A state legislative task force seeking to reduce childhood obesity in North Carolina sought advice from a number of experts, including Alice Ammerman, director of the UNC Center for Health Promotion and Disease Prevention, before developing 14 new recommendations to improve children’s health.
The recommendations focus on improving children’s daily activities to create healthy habits, including what they eat in school. The recommendations could increase costs initially, but will reduce health costs in the long run.
Ammerman, who is also a professor of nutrition at the UNC Gillings Global School of Public Health, worked closely with the task force to identify speakers and data to inform their recommendations. She said the task force thoughtfully considered the cost implications of the recommendations.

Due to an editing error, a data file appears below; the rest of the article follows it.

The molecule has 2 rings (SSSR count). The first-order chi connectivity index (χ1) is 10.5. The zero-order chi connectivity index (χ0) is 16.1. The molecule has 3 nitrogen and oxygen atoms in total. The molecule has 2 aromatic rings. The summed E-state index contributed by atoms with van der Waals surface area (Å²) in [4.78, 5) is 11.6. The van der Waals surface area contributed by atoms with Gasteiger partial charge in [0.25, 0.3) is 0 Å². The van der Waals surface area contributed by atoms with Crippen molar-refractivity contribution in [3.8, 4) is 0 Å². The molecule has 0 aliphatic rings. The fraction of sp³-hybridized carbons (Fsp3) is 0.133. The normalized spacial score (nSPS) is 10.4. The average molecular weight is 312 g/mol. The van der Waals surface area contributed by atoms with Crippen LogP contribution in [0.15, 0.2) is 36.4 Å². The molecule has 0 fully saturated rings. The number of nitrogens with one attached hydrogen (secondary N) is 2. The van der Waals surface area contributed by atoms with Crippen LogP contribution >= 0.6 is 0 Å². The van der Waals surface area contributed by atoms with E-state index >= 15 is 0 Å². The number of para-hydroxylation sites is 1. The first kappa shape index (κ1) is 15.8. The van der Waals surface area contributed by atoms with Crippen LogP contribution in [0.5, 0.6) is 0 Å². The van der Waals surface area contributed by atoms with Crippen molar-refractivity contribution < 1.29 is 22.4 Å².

“The recommendations are carefully crafted to recognize budget constraints and build on evidence about what works,” Ammerman said.
Ammerman is a member of the NC Sustainable Local Food Advisory Council and has worked to link the activities and recommendations of the Task Force and the Council to each other and to other initiatives focused on obesity prevention in the state.
The UNC Center for Health Promotion and Disease Prevention is a CDC Prevention Research Center, that works closely with communities to design, test and disseminate best practices for improved public health.
Read more about the recommendations in an April 20 article in the News & Observer.